The first thing that someone like yourself should know before you invest your money is what you want your money to do. What is mean by this is are you looking to make a quick buck or are you thinking about the long haul? This choice will determine the types of investments you will find attractive.
There is a plethora of different investment instruments that are available for someone who’s looking to invest. This can be advantageous but daunting to the investing newcomer. What’s an ETF? What are financial derivatives? What are blue chip stocks? These might be some questions that a novice investor may have when looking at different avenues of investment. Often, financial jargon tends to get in the way of understanding the various forms of investment.
Stocks are a type of security that designates ownership in a publicly traded company. By owning a share of a company’s stock, you have a claim to their assets and earnings. In essence, you become an owner of a company. By purchasing common stock, you have a right to vote at shareholders’ meeting and are entitled to receive a dividend, which is a portion of a company’s profits paid out to its owners. By purchasing preferred stock, you do not have the right to vote at shareholders’ meetings but can still receive a dividend. The reason why this type of stock is classified as ‘preferred’ is that in the event of liquidation (when a company goes out of business). Preferred stockholders have priority over common stockholders in the company’s assets and earnings. That is to say, the residual assets and earnings are divvied amongst preferred stockholders first and then to common stockholders. In the event of liquidation, common stockholders may not get their investment back! This, however, does not mean that common stock is a poor choice of investment. Thanks to the United States’ accounting system, the financial information of publicly traded companies must be publicly reported so that anyone can see it.
In the same vein, mutual funds are a collection of various financial instruments managed by a mutual fund company such as Vanguard and T. Rowe Price. A mutual fund pools money from its investors and invests that lump sum of money in various securities. This basket of securities can include stocks but is not limited to them. A mutual fund can be comprised of bonds, money market securities, other mutual funds and commodities, to name a few. A mutual fund manager will then invest that money in accordance to what type of mutual fund it is. One that focuses on long term financial stability will buy and sell securities that are not very risky. Relatively small risk investments offer relatively low returns but will continue in the foreseeable future. Higher risk investments offer higher returns, but there is a chance that the company offering that security will not perform well. This is called the risk-return tradeoff. Higher risk investments must offer a higher return because there is a high level of uncertainty of success and life of a company in the future—which translates to a higher risk of you not getting your money back. With mutual funds, you’ll also have to be aware of the various fees and commissions that you’ll have to pay.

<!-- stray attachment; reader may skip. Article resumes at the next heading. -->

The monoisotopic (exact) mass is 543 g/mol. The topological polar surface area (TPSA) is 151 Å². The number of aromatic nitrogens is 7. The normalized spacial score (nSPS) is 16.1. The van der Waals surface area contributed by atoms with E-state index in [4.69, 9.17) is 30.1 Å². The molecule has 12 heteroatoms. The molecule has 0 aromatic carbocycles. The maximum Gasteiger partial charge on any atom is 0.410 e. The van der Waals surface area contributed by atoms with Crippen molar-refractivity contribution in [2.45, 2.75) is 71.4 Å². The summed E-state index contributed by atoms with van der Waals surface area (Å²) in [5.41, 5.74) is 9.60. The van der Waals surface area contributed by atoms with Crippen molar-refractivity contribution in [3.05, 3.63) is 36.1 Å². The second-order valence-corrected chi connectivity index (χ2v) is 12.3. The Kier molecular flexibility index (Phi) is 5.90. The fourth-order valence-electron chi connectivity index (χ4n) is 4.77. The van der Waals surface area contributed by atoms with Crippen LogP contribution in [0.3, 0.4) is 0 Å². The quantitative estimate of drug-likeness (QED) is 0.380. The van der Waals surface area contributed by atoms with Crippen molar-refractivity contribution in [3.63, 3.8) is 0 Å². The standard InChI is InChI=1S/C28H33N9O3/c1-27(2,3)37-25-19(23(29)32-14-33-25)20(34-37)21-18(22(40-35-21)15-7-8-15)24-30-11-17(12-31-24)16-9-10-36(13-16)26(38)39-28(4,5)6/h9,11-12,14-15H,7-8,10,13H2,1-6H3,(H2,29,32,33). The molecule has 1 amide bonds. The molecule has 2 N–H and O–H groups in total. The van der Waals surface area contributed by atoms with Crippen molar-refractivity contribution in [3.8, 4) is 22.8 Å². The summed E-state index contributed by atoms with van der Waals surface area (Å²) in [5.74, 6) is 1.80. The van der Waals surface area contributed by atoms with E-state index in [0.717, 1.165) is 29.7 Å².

The type of investing that you want to do depends on how risk averse you are. If you like taking risks, you’ll probably want to invest in stocks or mutual funds that offer the potential for higher than the market average returns. If you do not like taking risks but want to see constant returns on your investment, you’ll probably want to invest in blue chip stocks or large cap mutual funds. Blue chip stocks are the stocks of companies like General Electric—companies that are well established and very stable. Large cap mutual funds are like blue chip stocks in that they are comprised of large corporations that are well established and financially stable.
Apart from the basic mechanics of these types of investments, one thing you must know is what you want to do with your money and what you want your money to do for you. Make sure you ask yourself the following questions before you do any investments:
Do you want to invest your money? If so, which to do you prefer—high returns and high risk or low returns and low risk?
Written by Eric Pinter, Peer Educator, Financial Wellness Program, University of Illinois Extension